Customizing WordPress is super easy. On the one hand, there’s a huge ecosystem of plugins that will transform your website and add new and awesome functionalities. On the other hand, there’s plenty of themes that will completely change and revamp the look and feel of your site. But you can go far beyond that if you’re willing to tinker WordPress‘ source code. Some examples include customizing WordPress login screen or supporting additional file types, but there’s a lot more.
Cool, huh? If you’re new to WordPress or you aren’t a code expert, the thought of modifying its code can be a daunting one. But that’s normal! Let’s see (some of) the problems of tinkering code and how to do it properly.
Customizing WordPress using code snippets has a few risks. On the one hand, you may have no idea of what you’re copying. Sure, you know your expectations of copying that snippet, but you don’t know if it’ll actually do what you’ve been promised. And that’s normal! If you’re not a programmer or you don’t have any coding skills, you won’t be able to tell whether a snippet is safe and sound. Therefore, I’d recommend you copy and paste code only from trustworthy sites. For instance, you can trust ours. We wrote or at least tested all the snippets we share, so you shouldn’t have any trouble with them. I’d also recommend other sites like WP Mayor and WPTavern.
Another problem arises when the user has to paste that code somewhere. As far as I know, most websites will tell you to paste their snippets in
functions.php, a file all themes (including yours) have. In fact, we also recommended that file in the past. And it makes perfect sense to use that file for customizations—all sites will have it and, therefore, users won’t have any trouble finding and editing it.
However, saving your customizations in
functions.php has some undesired consequences. The most obvious are updates—when there’s a new version of your theme and you update it, you’re basically getting rid of all the old files and replacing them with the new version. Which means you just removed the
functions.php that contained all your customizations and replaced it with a brand new, customization-free file. Bummer!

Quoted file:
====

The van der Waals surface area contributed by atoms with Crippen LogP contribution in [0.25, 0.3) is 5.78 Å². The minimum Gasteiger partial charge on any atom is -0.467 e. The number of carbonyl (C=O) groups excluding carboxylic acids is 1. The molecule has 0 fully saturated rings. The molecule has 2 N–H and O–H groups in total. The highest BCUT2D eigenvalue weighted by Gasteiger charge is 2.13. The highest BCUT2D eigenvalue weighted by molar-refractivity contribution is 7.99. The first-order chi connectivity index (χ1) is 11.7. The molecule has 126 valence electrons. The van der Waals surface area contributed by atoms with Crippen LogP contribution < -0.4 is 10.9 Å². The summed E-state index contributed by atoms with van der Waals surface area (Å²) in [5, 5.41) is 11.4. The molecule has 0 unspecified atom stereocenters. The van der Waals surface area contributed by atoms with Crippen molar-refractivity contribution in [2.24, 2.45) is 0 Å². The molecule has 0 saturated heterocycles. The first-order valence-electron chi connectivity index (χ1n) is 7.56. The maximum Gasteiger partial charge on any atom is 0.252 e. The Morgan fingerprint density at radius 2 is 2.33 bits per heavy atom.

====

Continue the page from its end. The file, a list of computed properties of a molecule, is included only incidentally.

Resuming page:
Sure, you can fix this by having a backup ready. But that’s not exactly the solution; I’d say it’s a workaround if anything else. Backups are always a good idea and, in this case, they’ll make sure you never lose your customizations. However, it’ll be up to you to re-copy your customizations to your new functions.php file after every update… Trust me: remembering to do things manually is a recipe for disaster.
The solution is pretty obvious: if you don’t want a theme update to remove your custom code, just don’t add it in your theme. So, if you can’t add your customizations in
functions.php, where should you? Well, you simply need to create a tiny plugin that’ll hold your code! Don’t worry, it’s waaaaay easier than it sounds.
First of all, we’ll create a PHP file (let’s call it
nelio-customizations.php) with the required header:
This snippet is all we need to let WordPress know that this file is a plugin. Next, we need to add the custom code below this first comment. For example:
And that’s it! Now you simply need to upload it to
/wp-content/plugins/ and activate the plugin in your Dashboard (it’s the Customizations plugin):
If you want to make sure that your customizations will be always available and that none of your WordPress users will be ever able to deactivate it, don’t upload the plugin to
/wp-content/plugins/. Instead, upload it to
/wp-content/mu-plugins/ (starting with
mu-). As described in the Codex, plugins in this directory can’t be disabled from the Dashboard, execute before any other plugins, and their sole presence in
mu-plugins guarantees their being enabled.
Featured Image by Viktor Kern.